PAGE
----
# How to Use IMSINH Function in Google Sheets

This guide will explain how to use the IMSINH function in Google Sheets.

Complex numbers are formed by adding a real number and an imaginary number. A complex number’s real and imaginary parts define an ordered pair that acts as coordinates in a two-dimensional complex plane.

We often need trigonometric functions when working with complex numbers. If we need to find the hyperbolic sine of a complex number in Google Sheets, we can use the built-in `IMSINH` function.

In this guide, we will cover each step you need to start using the `IMSINH` function to calculate the hyperbolic sine of a complex number.

## The Anatomy of the IMSINH Function

The syntax of the `IMSINH` function is as follows:

`=IMSINH(number)`

Let’s look at each argument to understand how to use the `IMSINH` function.

• number refers to the complex number you want to find the hyperbolic sine of.
• The number argument can either be a `COMPLEX` function result, a real number, or a string in the format “x+yi” where x and y are valid numbers. The `IMSINH` number can accept any real number since these values are equivalent to a complex number where the imaginary coefficient is zero.
• The function will return an error if the number argument is not a valid complex number.
• If you would like to find the sine of a complex number, you should use the `IMSIN` function instead.

## The Anatomy of the COMPLEX Function

The syntax of the `COMPLEX` function is as follows:

`=COMPLEX(real_part, imaginary_part, [suffix])`

Let’s look at each argument to understand how to use the `COMPLEX` function.

• real_part refers to the real coefficient of the complex number.
• imaginary_part refers to the imaginary coefficient of the complex number
• suffix is an optional argument where the user can indicate the suffix to use for the imaginary coefficient. By default, the value for this argument is “i”.

## A Real Example of Using the IMSINH Function

Let’s look at a few simple examples where we’ll need to use the `IMSINH` function in Google Sheets.

### Using a cell reference

We can use the `IMSINH` function to find the hyperbolic sine given a cell reference as input.

Suppose we have a complex number in cell A2. We can determine the sine using the following formula:

`=IMSINH(A2)`

In the example above, the `IMSINH` function shows that the hyperbolic sine of the complex number 3+2i is -4.16890695996656+9.15449914691143i.

### Using the COMPLEX Function

If you are given just the coefficients of a complex number, we’ll need to use the `COMPLEX` function to generate a valid complex number for `IMSINH`. For example, the formula COMPLEX(3,5) returns the complex number 3+5i.

In the example above, we have a table with the coefficients of our complex numbers’ real and imaginary parts.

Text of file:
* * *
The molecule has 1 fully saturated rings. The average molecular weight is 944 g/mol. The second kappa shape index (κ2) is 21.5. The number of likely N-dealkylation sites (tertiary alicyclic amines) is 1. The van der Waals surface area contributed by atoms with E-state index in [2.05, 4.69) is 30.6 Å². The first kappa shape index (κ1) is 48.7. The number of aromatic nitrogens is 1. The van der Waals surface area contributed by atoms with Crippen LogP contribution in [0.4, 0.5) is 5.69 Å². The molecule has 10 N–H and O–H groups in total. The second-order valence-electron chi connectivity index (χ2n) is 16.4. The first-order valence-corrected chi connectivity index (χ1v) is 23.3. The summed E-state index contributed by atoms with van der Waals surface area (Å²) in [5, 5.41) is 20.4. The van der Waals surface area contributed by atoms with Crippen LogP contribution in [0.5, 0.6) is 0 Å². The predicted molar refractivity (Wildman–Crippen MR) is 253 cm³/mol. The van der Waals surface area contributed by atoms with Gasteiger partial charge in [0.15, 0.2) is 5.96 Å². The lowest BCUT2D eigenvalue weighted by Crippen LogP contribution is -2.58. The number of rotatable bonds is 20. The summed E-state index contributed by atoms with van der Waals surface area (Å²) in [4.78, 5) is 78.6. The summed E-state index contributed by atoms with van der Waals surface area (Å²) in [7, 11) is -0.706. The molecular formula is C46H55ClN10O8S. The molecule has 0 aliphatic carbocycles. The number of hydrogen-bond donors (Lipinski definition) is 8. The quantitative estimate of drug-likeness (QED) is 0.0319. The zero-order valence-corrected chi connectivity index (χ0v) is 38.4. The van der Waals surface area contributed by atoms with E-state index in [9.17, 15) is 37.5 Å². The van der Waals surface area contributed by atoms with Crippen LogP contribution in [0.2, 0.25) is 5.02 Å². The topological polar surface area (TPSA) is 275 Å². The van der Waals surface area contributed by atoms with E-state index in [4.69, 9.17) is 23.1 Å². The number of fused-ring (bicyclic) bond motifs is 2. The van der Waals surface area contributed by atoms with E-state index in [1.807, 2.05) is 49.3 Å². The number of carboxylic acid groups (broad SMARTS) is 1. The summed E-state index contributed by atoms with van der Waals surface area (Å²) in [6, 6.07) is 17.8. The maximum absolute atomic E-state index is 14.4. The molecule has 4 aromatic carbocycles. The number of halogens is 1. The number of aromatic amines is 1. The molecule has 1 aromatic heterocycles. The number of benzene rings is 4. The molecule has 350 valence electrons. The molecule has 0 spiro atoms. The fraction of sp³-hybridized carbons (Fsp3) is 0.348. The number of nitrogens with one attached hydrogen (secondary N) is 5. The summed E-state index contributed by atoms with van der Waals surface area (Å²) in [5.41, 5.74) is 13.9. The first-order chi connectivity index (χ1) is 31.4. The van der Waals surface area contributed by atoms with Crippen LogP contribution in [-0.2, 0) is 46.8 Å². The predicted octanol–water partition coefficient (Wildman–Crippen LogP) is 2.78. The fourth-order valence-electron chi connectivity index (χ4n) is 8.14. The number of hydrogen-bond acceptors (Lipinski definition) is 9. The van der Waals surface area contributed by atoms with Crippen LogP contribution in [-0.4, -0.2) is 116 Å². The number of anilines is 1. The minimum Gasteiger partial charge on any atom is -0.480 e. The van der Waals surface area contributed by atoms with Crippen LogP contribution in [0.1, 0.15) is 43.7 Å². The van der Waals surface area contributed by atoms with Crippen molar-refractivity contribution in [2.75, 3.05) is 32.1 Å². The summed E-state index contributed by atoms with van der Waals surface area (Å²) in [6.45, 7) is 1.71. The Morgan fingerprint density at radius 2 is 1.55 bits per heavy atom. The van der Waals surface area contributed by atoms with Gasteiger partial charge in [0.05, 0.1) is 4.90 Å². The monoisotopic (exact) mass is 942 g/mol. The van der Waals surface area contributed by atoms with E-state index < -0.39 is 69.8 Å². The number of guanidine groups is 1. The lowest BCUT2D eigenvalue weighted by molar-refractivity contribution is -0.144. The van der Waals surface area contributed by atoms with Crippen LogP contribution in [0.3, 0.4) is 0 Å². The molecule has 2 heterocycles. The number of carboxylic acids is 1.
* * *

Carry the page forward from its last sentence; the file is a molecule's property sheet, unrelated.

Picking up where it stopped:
We can use the following formula to get the hyperbolic sine given the two coefficients:

`=IMSINH(COMPLEX(A2,B2))`

Using this formula, we were able to find the hyperbolic sine values given a set of real and imaginary coefficients.

Click on the link below to create your own copy of our examples.

Head to the next section to read our step-by-step tutorial on how to use the IMSINH function.

## How to Use the IMSINH Function in Google Sheets

1. Select the cell where you want to use the `IMSINH` function. 2. Type the `IMSINH` function and specify a complex number as the sole argument. You may write down a number in the form “a+bi” or a cell reference to another cell with a valid complex number in that form. In this example, we’ll use the formula IMSINH(A2) to find the hyperbolic sine value of the complex number 3+2i.
3. Hit the Enter key to evaluate the `IMSINH` function. 4. You can use the AutoFill feature to find the hyperbolic sine of the remaining complex numbers in the table. 5. We can use the `COMPLEX` number to convert the coefficients of our complex number into a valid complex number first. In the table above, we’ll use the formula IMSINH(COMPLEX(A2,B2)) to find the hyperbolic sine of a complex number with a real part of 3 and an imaginary part of 6.

These are all the steps you need to know to start using the `IMSINH` function in Google Sheets.

## FAQs

1. Why is my IMSINH function returning an error?
The `IMSINH` function may output an error if the complex number you’re using as an argument is not in the proper format “a+bi”. If your complex number is missing the imaginary unit suffix, your function may also result in an error.
2. What is the difference between IMSINH and IMSIN function?
The `IMSINH` function finds the hyperbolic sine of a complex number, while the `IMSIN` function calculates the sine of a complex number.

To learn more about using trigonometric functions on complex numbers, you can read our post on how to find the cosine of a complex number in Google Sheets.

That’s all for this guide! Don’t miss out on our library of spreadsheet resources, tips, and tricks! Our goal this year is to create lots of rich, bite-sized tutorials for Excel users like you. If you liked this one, you'd love what we are working on! Readers receive early access to new content.

##### You May Also Like ## How to Use YIELD Function in Google Sheets

This guide will explain how to use the YIELD function in Google Sheets. When we need to calculate… ## How To Use FACTDOUBLE Function in Google Sheets

The FACTDOUBLE function in Google Sheets helps you quickly calculate the return of the double factorial of a… ## How to Use the MMULT Function in Google Sheets

The MMULT function in Google Sheets is short for “matrix multiplication function” and it automates row-to-column multiplication for… ## How to Replace Blank Cells with Zero in Google Sheets

The Find and Replace function is useful when you need to replace blank cells in your Google Sheets…